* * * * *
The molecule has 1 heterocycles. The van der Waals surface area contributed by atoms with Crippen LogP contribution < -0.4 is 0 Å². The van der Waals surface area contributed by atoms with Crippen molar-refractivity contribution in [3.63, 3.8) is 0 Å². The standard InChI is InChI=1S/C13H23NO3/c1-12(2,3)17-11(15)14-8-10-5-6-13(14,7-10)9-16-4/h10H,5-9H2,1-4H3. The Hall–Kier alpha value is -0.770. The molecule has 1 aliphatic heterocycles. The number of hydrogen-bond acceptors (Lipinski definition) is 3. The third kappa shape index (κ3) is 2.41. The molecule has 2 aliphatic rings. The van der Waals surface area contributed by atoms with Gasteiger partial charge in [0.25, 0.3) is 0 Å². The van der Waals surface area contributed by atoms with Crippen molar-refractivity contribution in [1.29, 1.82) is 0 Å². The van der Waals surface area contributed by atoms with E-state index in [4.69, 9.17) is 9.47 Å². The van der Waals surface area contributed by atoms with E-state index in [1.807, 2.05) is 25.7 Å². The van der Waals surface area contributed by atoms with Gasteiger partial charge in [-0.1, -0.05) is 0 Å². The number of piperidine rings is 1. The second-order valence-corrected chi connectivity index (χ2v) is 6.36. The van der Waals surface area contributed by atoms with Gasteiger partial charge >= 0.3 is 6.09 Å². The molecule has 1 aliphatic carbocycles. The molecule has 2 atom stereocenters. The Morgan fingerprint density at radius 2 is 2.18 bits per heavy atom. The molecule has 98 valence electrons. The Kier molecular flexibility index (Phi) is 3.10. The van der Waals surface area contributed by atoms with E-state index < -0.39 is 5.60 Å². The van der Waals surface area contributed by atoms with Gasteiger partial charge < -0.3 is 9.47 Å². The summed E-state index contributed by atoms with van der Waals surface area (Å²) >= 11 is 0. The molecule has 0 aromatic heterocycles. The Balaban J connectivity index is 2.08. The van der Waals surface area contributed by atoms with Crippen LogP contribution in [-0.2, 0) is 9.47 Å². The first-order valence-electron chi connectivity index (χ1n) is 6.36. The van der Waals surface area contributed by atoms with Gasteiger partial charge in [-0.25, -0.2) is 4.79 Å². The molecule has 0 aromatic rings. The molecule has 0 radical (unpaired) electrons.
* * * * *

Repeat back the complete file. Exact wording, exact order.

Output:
The molecule has 1 heterocycles. The van der Waals surface area contributed by atoms with Crippen LogP contribution < -0.4 is 0 Å². The van der Waals surface area contributed by atoms with Crippen molar-refractivity contribution in [3.63, 3.8) is 0 Å². The standard InChI is InChI=1S/C13H23NO3/c1-12(2,3)17-11(15)14-8-10-5-6-13(14,7-10)9-16-4/h10H,5-9H2,1-4H3. The Hall–Kier alpha value is -0.770. The molecule has 1 aliphatic heterocycles. The number of hydrogen-bond acceptors (Lipinski definition) is 3. The third kappa shape index (κ3) is 2.41. The molecule has 2 aliphatic rings. The van der Waals surface area contributed by atoms with Gasteiger partial charge in [0.25, 0.3) is 0 Å². The van der Waals surface area contributed by atoms with Crippen molar-refractivity contribution in [1.29, 1.82) is 0 Å². The van der Waals surface area contributed by atoms with E-state index in [4.69, 9.17) is 9.47 Å². The van der Waals surface area contributed by atoms with E-state index in [1.807, 2.05) is 25.7 Å². The van der Waals surface area contributed by atoms with Gasteiger partial charge in [-0.1, -0.05) is 0 Å². The number of piperidine rings is 1. The second-order valence-corrected chi connectivity index (χ2v) is 6.36. The van der Waals surface area contributed by atoms with Gasteiger partial charge >= 0.3 is 6.09 Å². The molecule has 1 aliphatic carbocycles. The molecule has 2 atom stereocenters. The Morgan fingerprint density at radius 2 is 2.18 bits per heavy atom. The molecule has 98 valence electrons. The Kier molecular flexibility index (Phi) is 3.10. The van der Waals surface area contributed by atoms with E-state index < -0.39 is 5.60 Å². The van der Waals surface area contributed by atoms with Gasteiger partial charge < -0.3 is 9.47 Å². The summed E-state index contributed by atoms with van der Waals surface area (Å²) >= 11 is 0. The molecule has 0 aromatic heterocycles. The Balaban J connectivity index is 2.08. The van der Waals surface area contributed by atoms with Crippen LogP contribution in [-0.2, 0) is 9.47 Å². The first-order valence-electron chi connectivity index (χ1n) is 6.36. The van der Waals surface area contributed by atoms with Gasteiger partial charge in [-0.25, -0.2) is 4.79 Å². The molecule has 0 aromatic rings. The molecule has 0 radical (unpaired) electrons.